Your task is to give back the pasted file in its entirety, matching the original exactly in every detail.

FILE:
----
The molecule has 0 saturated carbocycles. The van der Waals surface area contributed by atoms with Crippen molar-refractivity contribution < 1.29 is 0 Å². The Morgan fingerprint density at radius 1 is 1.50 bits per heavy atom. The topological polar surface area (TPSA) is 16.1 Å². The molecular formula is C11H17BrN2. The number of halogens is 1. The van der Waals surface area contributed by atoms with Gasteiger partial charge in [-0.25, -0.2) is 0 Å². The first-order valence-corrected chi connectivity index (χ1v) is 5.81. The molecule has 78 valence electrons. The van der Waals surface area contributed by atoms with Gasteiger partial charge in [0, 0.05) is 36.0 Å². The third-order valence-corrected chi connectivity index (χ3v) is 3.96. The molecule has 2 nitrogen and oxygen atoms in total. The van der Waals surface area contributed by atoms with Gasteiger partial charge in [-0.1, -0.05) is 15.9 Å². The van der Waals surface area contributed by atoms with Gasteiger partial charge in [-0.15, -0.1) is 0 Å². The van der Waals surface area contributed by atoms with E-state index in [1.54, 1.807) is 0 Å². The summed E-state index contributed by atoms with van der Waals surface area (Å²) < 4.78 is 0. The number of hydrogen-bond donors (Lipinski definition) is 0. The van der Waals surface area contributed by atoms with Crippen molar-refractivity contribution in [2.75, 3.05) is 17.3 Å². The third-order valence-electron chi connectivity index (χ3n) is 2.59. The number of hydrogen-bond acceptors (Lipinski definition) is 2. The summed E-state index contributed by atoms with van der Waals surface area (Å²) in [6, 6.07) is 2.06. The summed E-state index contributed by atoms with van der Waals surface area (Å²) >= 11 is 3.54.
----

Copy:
The molecule has 0 saturated carbocycles. The van der Waals surface area contributed by atoms with Crippen molar-refractivity contribution < 1.29 is 0 Å². The Morgan fingerprint density at radius 1 is 1.50 bits per heavy atom. The topological polar surface area (TPSA) is 16.1 Å². The molecular formula is C11H17BrN2. The number of halogens is 1. The van der Waals surface area contributed by atoms with Gasteiger partial charge in [-0.25, -0.2) is 0 Å². The first-order valence-corrected chi connectivity index (χ1v) is 5.81. The molecule has 78 valence electrons. The van der Waals surface area contributed by atoms with Gasteiger partial charge in [0, 0.05) is 36.0 Å². The third-order valence-corrected chi connectivity index (χ3v) is 3.96. The molecule has 2 nitrogen and oxygen atoms in total. The van der Waals surface area contributed by atoms with Gasteiger partial charge in [-0.1, -0.05) is 15.9 Å². The van der Waals surface area contributed by atoms with Gasteiger partial charge in [-0.15, -0.1) is 0 Å². The van der Waals surface area contributed by atoms with E-state index in [1.54, 1.807) is 0 Å². The summed E-state index contributed by atoms with van der Waals surface area (Å²) < 4.78 is 0. The number of hydrogen-bond donors (Lipinski definition) is 0. The van der Waals surface area contributed by atoms with Crippen molar-refractivity contribution in [2.75, 3.05) is 17.3 Å². The third-order valence-electron chi connectivity index (χ3n) is 2.59. The number of hydrogen-bond acceptors (Lipinski definition) is 2. The summed E-state index contributed by atoms with van der Waals surface area (Å²) in [6, 6.07) is 2.06. The summed E-state index contributed by atoms with van der Waals surface area (Å²) >= 11 is 3.54.